About 10 minutes.

Written and Produced by Anthony L. Fisher.

Music: "80’s interlude" by Fanas (

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  • Enough About Palin||


  • sarcasmic||

    It was worth it.

  • Fist of Etiquette||

    Unbelievably? Who believes congressional hearings are anything but dumb? And wouldn't it be quicker to list the hearings that weren't dumb?

  • Sudden||

    Then there would be no video.

  • ||

    "It didn't look like a hand grenade, it looked like a CD. Unfortunately, it was a hand grenade."

    Fucking Liebermann. It's good to be reminded how awful he really is.

  • Tim||

    I think enduring public school with the last name of "Kuntz" was probably a factor.

  • ||

    "Why are people afraid of words."

  • Sailfree||

    Thank you, Frank Zappa! I had forgotten how great he was in those hearings. The contrast between his intelligence and the idiocy of our elected representatives comes across even in those short clips. Watching this provided a powerful but often overlooked reason for skepticism about government: the caliber of the people who seek to work in it.

  • Andrew S.||

    See, I always preferred John Denver's testimony, because of how well spoken and calm he was, and because he shocked the hell out of everyone conducting the hearings who were so sure he'd be on their side.

    IIRC, Frank Zappa was the one that made everyone think of Strom Thurmond and his wife and certain sexual activities; it's been nearly 30 years and the image still tortures me so.

  • Loki||


    I'm pretty sure they brought John Denver in specifically because they thought for sure he would be an actual recording artist who would be on their side. Apparently they forgot about the "drug reference" scandal surrounding his song Rocky Mountain High just a few years earlier.

  • Caleb Turberville||

    Lieberman labeled the SNES SuperScope an "assault weapon". Thank goodness it was banned by the 1994 Assault Weapons Ban, because that thing was a waste of batteries.

  • sarcasmic||

  • Loki||

    Sen. Ernest Hollings (D-S.C.) lauded MTV's decision to move its hit show Beaver and Buffcoat (he meant Beavis and Butt-head)

    He probably was just confusing the porn parody with the actual show.

  • Frank_Carbonni||

    Actually the porno version is called "Beaver and Buttface" and it stars porn legend Buck Adams.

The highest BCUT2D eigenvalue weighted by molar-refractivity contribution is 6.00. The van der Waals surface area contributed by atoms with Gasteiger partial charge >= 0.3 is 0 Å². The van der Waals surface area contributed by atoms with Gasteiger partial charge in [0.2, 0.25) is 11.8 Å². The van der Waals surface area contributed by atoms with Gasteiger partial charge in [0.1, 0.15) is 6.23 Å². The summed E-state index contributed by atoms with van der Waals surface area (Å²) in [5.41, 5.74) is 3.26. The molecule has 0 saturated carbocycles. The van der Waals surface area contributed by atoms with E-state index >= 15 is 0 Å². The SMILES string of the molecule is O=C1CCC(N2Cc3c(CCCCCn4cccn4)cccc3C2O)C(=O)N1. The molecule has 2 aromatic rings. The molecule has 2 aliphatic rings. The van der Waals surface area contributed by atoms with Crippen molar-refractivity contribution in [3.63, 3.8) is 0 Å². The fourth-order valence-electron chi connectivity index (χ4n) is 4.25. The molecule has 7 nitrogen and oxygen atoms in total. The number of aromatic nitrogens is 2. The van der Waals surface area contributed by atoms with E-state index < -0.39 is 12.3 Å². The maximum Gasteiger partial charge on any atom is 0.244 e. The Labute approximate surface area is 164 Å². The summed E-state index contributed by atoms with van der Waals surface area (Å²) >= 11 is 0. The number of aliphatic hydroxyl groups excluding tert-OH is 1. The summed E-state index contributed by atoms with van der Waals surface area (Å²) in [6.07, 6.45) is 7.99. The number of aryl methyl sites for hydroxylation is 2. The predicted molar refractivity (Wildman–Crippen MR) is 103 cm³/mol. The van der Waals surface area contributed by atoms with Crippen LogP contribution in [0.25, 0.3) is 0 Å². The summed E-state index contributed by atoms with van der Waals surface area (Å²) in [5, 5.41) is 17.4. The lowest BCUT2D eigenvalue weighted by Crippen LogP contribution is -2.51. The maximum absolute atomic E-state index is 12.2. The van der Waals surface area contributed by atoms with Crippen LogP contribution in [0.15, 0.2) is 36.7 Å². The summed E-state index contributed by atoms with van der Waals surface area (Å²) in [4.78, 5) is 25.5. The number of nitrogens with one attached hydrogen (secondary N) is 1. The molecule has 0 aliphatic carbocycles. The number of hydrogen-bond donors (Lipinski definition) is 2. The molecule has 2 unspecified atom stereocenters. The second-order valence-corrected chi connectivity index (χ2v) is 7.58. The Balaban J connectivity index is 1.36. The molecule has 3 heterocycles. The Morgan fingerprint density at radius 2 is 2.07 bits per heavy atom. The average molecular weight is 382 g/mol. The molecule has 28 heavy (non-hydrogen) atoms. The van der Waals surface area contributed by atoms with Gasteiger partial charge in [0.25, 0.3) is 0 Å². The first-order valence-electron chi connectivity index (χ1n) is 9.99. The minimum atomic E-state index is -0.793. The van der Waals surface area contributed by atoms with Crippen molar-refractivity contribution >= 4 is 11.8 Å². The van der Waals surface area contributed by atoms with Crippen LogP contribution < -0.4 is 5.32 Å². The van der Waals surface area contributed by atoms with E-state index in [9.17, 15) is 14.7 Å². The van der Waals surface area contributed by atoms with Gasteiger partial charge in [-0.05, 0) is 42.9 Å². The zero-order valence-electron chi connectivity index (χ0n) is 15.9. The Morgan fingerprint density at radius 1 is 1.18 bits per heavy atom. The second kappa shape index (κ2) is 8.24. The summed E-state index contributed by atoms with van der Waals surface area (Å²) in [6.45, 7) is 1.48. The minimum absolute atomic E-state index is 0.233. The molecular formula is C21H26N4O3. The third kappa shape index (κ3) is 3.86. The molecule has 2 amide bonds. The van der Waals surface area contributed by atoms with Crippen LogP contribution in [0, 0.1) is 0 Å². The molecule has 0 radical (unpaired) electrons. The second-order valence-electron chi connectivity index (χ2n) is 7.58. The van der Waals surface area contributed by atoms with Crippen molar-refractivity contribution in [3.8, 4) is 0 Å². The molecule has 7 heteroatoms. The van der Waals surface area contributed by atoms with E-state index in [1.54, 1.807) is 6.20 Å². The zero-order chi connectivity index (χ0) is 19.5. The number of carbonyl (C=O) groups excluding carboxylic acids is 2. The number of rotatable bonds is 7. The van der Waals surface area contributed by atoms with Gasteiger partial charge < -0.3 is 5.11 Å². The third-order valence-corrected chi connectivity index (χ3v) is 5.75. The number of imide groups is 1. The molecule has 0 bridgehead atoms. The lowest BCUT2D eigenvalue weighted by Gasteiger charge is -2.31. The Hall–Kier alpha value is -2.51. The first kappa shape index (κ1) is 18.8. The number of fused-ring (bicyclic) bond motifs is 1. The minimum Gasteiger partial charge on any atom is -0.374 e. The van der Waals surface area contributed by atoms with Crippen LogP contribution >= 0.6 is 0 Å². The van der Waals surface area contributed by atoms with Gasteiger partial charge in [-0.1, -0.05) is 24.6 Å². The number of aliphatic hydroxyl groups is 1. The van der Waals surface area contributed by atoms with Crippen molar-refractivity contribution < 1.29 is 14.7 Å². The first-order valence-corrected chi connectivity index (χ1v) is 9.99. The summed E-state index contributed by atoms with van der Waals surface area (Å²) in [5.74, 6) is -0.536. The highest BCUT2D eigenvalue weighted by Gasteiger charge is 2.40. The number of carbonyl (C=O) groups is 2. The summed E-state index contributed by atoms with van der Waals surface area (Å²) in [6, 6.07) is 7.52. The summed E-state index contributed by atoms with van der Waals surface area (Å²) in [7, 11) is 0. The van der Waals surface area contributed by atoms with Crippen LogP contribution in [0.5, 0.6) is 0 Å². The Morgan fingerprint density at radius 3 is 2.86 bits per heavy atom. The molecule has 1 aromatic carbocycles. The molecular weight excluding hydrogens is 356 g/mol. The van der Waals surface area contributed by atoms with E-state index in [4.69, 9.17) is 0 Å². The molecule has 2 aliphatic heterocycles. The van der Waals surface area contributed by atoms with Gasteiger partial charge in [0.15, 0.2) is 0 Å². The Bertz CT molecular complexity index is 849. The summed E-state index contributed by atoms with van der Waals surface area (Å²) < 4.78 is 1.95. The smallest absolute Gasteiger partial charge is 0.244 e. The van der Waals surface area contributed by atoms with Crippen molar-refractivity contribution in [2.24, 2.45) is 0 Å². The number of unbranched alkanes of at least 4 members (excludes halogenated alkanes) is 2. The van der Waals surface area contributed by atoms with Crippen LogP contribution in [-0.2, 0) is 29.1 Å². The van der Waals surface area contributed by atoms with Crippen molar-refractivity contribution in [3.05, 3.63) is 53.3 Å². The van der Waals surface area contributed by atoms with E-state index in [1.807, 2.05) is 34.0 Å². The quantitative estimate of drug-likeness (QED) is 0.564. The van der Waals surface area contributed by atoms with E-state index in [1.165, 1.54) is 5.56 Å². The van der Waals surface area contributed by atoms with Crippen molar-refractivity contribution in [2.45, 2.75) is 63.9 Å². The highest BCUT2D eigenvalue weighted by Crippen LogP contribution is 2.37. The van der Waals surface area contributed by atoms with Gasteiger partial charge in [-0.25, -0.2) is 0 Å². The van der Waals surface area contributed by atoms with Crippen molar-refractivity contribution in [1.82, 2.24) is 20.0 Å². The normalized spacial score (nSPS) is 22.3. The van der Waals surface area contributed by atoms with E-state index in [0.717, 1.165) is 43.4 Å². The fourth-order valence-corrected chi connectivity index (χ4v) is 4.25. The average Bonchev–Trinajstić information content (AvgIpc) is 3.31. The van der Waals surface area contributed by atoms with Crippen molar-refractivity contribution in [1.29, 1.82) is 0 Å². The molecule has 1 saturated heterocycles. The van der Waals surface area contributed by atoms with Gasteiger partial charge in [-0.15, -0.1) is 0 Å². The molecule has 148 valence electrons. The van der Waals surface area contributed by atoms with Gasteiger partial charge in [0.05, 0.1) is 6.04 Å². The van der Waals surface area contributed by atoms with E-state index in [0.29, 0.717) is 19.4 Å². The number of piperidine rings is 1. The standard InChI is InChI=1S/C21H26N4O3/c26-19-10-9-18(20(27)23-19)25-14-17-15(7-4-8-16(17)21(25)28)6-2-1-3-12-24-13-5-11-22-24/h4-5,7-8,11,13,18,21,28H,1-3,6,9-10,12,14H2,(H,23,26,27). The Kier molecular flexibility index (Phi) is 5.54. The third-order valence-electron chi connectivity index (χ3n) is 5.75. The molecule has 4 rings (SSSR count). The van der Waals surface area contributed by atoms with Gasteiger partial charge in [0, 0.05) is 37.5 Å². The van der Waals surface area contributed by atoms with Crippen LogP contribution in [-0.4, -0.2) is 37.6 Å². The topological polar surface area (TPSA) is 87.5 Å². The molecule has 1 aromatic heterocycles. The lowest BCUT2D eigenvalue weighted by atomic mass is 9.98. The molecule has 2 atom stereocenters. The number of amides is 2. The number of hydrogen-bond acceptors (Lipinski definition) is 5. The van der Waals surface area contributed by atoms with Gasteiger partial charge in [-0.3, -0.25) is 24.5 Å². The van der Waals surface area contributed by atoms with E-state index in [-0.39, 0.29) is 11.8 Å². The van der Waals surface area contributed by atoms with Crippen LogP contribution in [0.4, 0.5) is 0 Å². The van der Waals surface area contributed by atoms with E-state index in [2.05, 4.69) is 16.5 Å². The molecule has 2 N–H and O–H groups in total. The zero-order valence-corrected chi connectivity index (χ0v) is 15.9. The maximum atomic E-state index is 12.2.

Here is a humorous review:

  • Caleb Turberville||

    Penn and Teller parodied the calls for more "educational" video games by making a video game in which you drove from Tucson to Las Vegas in real time at a maximum speed of 45 mph.

  • Liberty||

    Reason mag is not libertarian. It is cosmotarian. What's anti-libertarian about saying that the media can affect behavior? Nothing. Cosmatarians see nothing wrong with our society, though. Any criticism is "censorship." I defend the first amendment. And I think that responsible parents shouldn't let their kids watch this crap.

  • Zombie Jimbo||

    I agree and I don't let my kids watch this crap. However, it's not the business of the wretched little pricks that make up our government, what I let my kids watch.

  • Andrew S.||

    You really, really need to improve your trolling skills. Either that or your reading and listening comprehension. Or, as is likely, all of the above.

  • Caleb Turberville||

    When I read "Reason is cosmotarian!", I'm not sure who is a troll and who is arguing in good faith.

  • CosmoBro||

    Oh, believe me, he/she (he) is shitting us not. He posts this paleo-pandering drivel on every article he finds to be even slightly antithetical to his draconian image of modern American society. He may sing the praises of limited government, but deep down, he's as collectivist as they come. Ain't that right, Liberty 'ole boy?

  • CosmoBro||


  • FucktheNannyState||

    Yeah, but my parents' generation had fuckin' Lenny Bruce ..

    my generation is a bunch of pussies who have nothing cool to hope for.

  • Lola||

    At 9:03, my mom (who was listening from the other room, unbeknownst to me) shouted that all the congressmen probably have a stiffy by this point.

  • Suellington||

    Watching Dee Snider tell Al Gore that Tipper must be into sadomasochism if she was reading that into one of his songs had to have been one of the best moments in any congressional hearing ever.